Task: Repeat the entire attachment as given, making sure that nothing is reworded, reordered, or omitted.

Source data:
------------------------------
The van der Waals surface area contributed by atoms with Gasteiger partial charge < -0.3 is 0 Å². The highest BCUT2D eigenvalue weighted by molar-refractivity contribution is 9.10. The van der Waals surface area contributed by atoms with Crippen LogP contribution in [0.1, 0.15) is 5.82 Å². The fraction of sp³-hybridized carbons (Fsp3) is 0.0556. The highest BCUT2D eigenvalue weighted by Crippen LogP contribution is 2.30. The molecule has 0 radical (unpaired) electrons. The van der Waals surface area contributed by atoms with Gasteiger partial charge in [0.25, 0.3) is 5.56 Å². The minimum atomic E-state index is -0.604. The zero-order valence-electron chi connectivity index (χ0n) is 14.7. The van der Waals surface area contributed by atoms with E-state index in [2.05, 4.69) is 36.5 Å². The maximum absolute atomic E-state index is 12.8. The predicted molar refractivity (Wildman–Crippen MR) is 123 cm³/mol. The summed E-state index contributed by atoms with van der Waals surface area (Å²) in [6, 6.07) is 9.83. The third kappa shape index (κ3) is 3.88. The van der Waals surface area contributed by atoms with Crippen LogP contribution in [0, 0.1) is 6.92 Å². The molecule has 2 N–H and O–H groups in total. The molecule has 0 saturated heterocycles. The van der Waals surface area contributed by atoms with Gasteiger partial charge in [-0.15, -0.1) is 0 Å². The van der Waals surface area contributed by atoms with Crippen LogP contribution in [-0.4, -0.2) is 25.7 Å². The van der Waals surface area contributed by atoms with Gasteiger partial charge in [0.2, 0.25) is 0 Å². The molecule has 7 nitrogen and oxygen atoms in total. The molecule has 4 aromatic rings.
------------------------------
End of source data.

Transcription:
The van der Waals surface area contributed by atoms with Gasteiger partial charge < -0.3 is 0 Å². The highest BCUT2D eigenvalue weighted by molar-refractivity contribution is 9.10. The van der Waals surface area contributed by atoms with Crippen LogP contribution in [0.1, 0.15) is 5.82 Å². The fraction of sp³-hybridized carbons (Fsp3) is 0.0556. The highest BCUT2D eigenvalue weighted by Crippen LogP contribution is 2.30. The molecule has 0 radical (unpaired) electrons. The van der Waals surface area contributed by atoms with Gasteiger partial charge in [0.25, 0.3) is 5.56 Å². The minimum atomic E-state index is -0.604. The zero-order valence-electron chi connectivity index (χ0n) is 14.7. The van der Waals surface area contributed by atoms with E-state index in [2.05, 4.69) is 36.5 Å². The maximum absolute atomic E-state index is 12.8. The predicted molar refractivity (Wildman–Crippen MR) is 123 cm³/mol. The summed E-state index contributed by atoms with van der Waals surface area (Å²) in [6, 6.07) is 9.83. The third kappa shape index (κ3) is 3.88. The van der Waals surface area contributed by atoms with Crippen LogP contribution in [0, 0.1) is 6.92 Å². The molecule has 2 N–H and O–H groups in total. The molecule has 0 saturated heterocycles. The van der Waals surface area contributed by atoms with Gasteiger partial charge in [-0.15, -0.1) is 0 Å². The van der Waals surface area contributed by atoms with Crippen LogP contribution in [-0.4, -0.2) is 25.7 Å². The van der Waals surface area contributed by atoms with Gasteiger partial charge in [0.2, 0.25) is 0 Å². The molecule has 7 nitrogen and oxygen atoms in total. The molecule has 4 aromatic rings.